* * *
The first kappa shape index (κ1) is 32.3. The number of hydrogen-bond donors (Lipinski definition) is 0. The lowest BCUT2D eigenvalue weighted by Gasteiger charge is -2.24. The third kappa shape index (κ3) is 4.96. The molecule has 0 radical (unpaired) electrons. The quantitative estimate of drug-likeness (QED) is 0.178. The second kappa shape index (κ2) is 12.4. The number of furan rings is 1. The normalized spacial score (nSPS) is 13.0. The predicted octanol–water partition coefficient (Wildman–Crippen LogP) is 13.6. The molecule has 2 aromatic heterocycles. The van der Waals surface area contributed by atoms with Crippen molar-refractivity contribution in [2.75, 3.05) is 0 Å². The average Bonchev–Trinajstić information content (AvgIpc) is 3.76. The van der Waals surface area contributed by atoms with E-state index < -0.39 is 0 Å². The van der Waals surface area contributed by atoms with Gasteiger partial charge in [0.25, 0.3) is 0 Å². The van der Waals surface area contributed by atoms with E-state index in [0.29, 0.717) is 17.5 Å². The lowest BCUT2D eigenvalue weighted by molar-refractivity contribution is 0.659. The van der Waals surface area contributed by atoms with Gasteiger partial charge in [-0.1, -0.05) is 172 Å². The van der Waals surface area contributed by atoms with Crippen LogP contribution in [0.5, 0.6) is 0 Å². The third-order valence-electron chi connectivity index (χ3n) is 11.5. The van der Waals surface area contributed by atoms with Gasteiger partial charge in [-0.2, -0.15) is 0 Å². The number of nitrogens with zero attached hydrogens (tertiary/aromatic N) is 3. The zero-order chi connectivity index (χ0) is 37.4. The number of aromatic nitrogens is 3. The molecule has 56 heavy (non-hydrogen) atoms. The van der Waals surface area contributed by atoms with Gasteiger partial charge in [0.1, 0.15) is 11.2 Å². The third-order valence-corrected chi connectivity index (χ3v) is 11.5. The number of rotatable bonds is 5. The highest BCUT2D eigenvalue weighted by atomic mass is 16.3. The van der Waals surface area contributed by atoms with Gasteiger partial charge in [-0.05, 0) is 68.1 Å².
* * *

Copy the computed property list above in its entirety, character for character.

The first kappa shape index (κ1) is 32.3. The number of hydrogen-bond donors (Lipinski definition) is 0. The lowest BCUT2D eigenvalue weighted by Gasteiger charge is -2.24. The third kappa shape index (κ3) is 4.96. The molecule has 0 radical (unpaired) electrons. The quantitative estimate of drug-likeness (QED) is 0.178. The second kappa shape index (κ2) is 12.4. The number of furan rings is 1. The normalized spacial score (nSPS) is 13.0. The predicted octanol–water partition coefficient (Wildman–Crippen LogP) is 13.6. The molecule has 2 aromatic heterocycles. The van der Waals surface area contributed by atoms with Crippen molar-refractivity contribution in [2.75, 3.05) is 0 Å². The average Bonchev–Trinajstić information content (AvgIpc) is 3.76. The van der Waals surface area contributed by atoms with E-state index < -0.39 is 0 Å². The van der Waals surface area contributed by atoms with Gasteiger partial charge in [0.25, 0.3) is 0 Å². The van der Waals surface area contributed by atoms with E-state index in [0.29, 0.717) is 17.5 Å². The lowest BCUT2D eigenvalue weighted by molar-refractivity contribution is 0.659. The van der Waals surface area contributed by atoms with Gasteiger partial charge in [-0.1, -0.05) is 172 Å². The van der Waals surface area contributed by atoms with Crippen LogP contribution in [0.5, 0.6) is 0 Å². The third-order valence-electron chi connectivity index (χ3n) is 11.5. The van der Waals surface area contributed by atoms with Gasteiger partial charge in [-0.2, -0.15) is 0 Å². The number of nitrogens with zero attached hydrogens (tertiary/aromatic N) is 3. The zero-order chi connectivity index (χ0) is 37.4. The number of aromatic nitrogens is 3. The molecule has 56 heavy (non-hydrogen) atoms. The van der Waals surface area contributed by atoms with Gasteiger partial charge in [0.1, 0.15) is 11.2 Å². The third-order valence-corrected chi connectivity index (χ3v) is 11.5. The number of rotatable bonds is 5. The highest BCUT2D eigenvalue weighted by atomic mass is 16.3. The van der Waals surface area contributed by atoms with Gasteiger partial charge in [-0.05, 0) is 68.1 Å².